If North is correct:  They just need to contact a really good tech person. :)




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Sunday, March 6, 2005 - 1:12pmSanction this postReply
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George,

It's no wonder that you never take small steps or hesitate to announce your favorite things.

Tell me: during the vernal equinox, do you turn into a pit-bull named Paul?

Alec




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Sunday, March 6, 2005 - 1:16pmSanction this postReply
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Chris says: Doubting Thomas ... I never thought I'd have a moment of synchronicity with you (especially since I now wonder if you'll have me shot at dawn too given JR's citing me here),

LOL - no way CM Hegel - it has long been a tactic of traitors and lunatics to quote legitimate thinkers.

Chris says: In any event, I have ordered the Coltraine album, and will let you know my reaction when I get it.  Looking forward to it. 

Now you may after all have to be shot at dawn! Don't you ever let me catch you misspelling the name John Coltrane again!


yours, 'Doubting Thomas'




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Sunday, March 6, 2005 - 1:25pmSanction this postReply
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Alec, yes indeed a Pit Bull named Paul, that has a supreme love best displayed during a sunburst - while riding a blue train.

George

PS: are you a trane fan?




Post 9

Sunday, March 6, 2005 - 1:41pmSanction this postReply
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George,

"Are you a Coltrane fan?"

That must also be your mating call. The answer is: yes, of course I am. He is truly the real McCoy.

Alec




Post 10

Sunday, March 6, 2005 - 1:41pmSanction this postReply
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I am an anarchist.  Like Rothbard, I learned much from Ayn Rand.  For instance, I learned that contradictions do not exist.

I have read two books by Rothbard: What Has Government Done to Our Money and A History of Money and Banking in the United States.

An ideological libertarian will enjoy the moral condemnations.  I did when I read WHGDM 30 years ago.  I tried reading HMBUS last week.   I bought it in preparation for a lecture I would like to deliver at the American Numismatic Association convention in San Francisco this summer.  I researched his research and found where that he short-cutted the story of the Suffolk Bank to meet his own ends.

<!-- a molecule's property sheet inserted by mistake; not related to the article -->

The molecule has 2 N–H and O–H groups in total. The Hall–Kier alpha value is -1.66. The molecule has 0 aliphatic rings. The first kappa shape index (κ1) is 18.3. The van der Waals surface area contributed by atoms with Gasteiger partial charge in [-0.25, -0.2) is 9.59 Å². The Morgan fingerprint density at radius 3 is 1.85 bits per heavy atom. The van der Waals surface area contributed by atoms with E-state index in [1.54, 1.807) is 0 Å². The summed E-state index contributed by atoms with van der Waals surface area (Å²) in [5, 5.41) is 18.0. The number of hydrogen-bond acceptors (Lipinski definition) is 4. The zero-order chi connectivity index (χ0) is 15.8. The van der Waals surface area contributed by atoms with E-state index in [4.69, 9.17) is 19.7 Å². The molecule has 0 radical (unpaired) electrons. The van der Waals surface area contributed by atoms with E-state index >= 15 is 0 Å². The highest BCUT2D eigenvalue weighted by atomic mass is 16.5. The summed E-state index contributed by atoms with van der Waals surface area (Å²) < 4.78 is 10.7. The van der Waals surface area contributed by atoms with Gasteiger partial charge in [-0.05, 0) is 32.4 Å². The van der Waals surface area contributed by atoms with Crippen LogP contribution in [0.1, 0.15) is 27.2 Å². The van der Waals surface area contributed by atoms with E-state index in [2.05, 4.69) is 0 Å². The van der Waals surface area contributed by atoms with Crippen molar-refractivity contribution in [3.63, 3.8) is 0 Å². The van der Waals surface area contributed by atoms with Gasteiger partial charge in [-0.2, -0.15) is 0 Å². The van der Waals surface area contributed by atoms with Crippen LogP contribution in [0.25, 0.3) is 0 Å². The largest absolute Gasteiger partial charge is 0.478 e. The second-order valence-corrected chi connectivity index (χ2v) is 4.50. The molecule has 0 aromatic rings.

In fact, over the years, researching topics in medieval numismatics and the history of money generally, I see now that WHGDM is also riddled with ideology in place of facts.

(Edited by Michael E. Marotta on 3/06, 1:44pm)

(Edited by Michael E. Marotta on 3/06, 1:45pm)




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Post 11

Sunday, March 6, 2005 - 4:08pmSanction this postReply
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heh

I can assure you, DT, that 'Trane isn't misspelled on tomorrow's blog entry.

Obviously a momentary lapse from contemplating our synchronicity.  :)




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Post 12

Sunday, March 6, 2005 - 4:40pmSanction this postReply
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Chris,

I'm afraid your piece disappointed me.

It claimed but did not actually provide clear-cut evidence for the value and importance of Murray Rothbard.

Many writers have been very prolific. But, what *specifically* is the value of Murray Rothbard's books, (at least among the ones you have read the most carefully)? Is it his writing style? His identifying points no one prior to him had or connecting all the dots for the first time in some specific area of history or economics?

What is it? Concretely.

1. Economics: You point out he wrote thick and multi-volume books ("hefty", "monumental"). But you didn't say what were his specific intellectual contributions in those books. Did he say anything Mises (or Bastiat or Ricardo or Adam Smith or others) didn't already identify -- albeit more clearly or without Kantianism? Is he a popularizer (which would be okay)? An original thinker? Did he give new examples, make new identifications? If so, could you list one or two?